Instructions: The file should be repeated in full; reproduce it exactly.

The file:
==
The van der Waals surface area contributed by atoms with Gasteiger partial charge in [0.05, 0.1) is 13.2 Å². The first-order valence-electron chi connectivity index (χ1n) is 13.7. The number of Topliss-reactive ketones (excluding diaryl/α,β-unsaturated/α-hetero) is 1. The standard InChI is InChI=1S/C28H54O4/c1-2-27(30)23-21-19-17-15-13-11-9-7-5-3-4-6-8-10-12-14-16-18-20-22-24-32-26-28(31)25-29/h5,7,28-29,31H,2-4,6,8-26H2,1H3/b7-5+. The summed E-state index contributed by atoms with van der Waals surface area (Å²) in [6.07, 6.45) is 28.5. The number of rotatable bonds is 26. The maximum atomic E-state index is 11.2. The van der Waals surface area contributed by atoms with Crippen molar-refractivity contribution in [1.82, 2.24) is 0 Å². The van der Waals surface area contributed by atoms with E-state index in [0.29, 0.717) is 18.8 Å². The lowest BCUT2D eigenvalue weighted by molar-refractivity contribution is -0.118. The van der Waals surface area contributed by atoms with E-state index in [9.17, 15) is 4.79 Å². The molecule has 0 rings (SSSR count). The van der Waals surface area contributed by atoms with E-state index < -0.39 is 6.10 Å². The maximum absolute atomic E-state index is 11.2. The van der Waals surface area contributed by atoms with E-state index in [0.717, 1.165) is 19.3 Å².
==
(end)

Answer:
The van der Waals surface area contributed by atoms with Gasteiger partial charge in [0.05, 0.1) is 13.2 Å². The first-order valence-electron chi connectivity index (χ1n) is 13.7. The number of Topliss-reactive ketones (excluding diaryl/α,β-unsaturated/α-hetero) is 1. The standard InChI is InChI=1S/C28H54O4/c1-2-27(30)23-21-19-17-15-13-11-9-7-5-3-4-6-8-10-12-14-16-18-20-22-24-32-26-28(31)25-29/h5,7,28-29,31H,2-4,6,8-26H2,1H3/b7-5+. The summed E-state index contributed by atoms with van der Waals surface area (Å²) in [6.07, 6.45) is 28.5. The number of rotatable bonds is 26. The maximum atomic E-state index is 11.2. The van der Waals surface area contributed by atoms with Crippen molar-refractivity contribution in [1.82, 2.24) is 0 Å². The van der Waals surface area contributed by atoms with E-state index in [0.29, 0.717) is 18.8 Å². The lowest BCUT2D eigenvalue weighted by molar-refractivity contribution is -0.118. The van der Waals surface area contributed by atoms with E-state index in [9.17, 15) is 4.79 Å². The molecule has 0 rings (SSSR count). The van der Waals surface area contributed by atoms with E-state index < -0.39 is 6.10 Å². The maximum absolute atomic E-state index is 11.2. The van der Waals surface area contributed by atoms with E-state index in [0.717, 1.165) is 19.3 Å².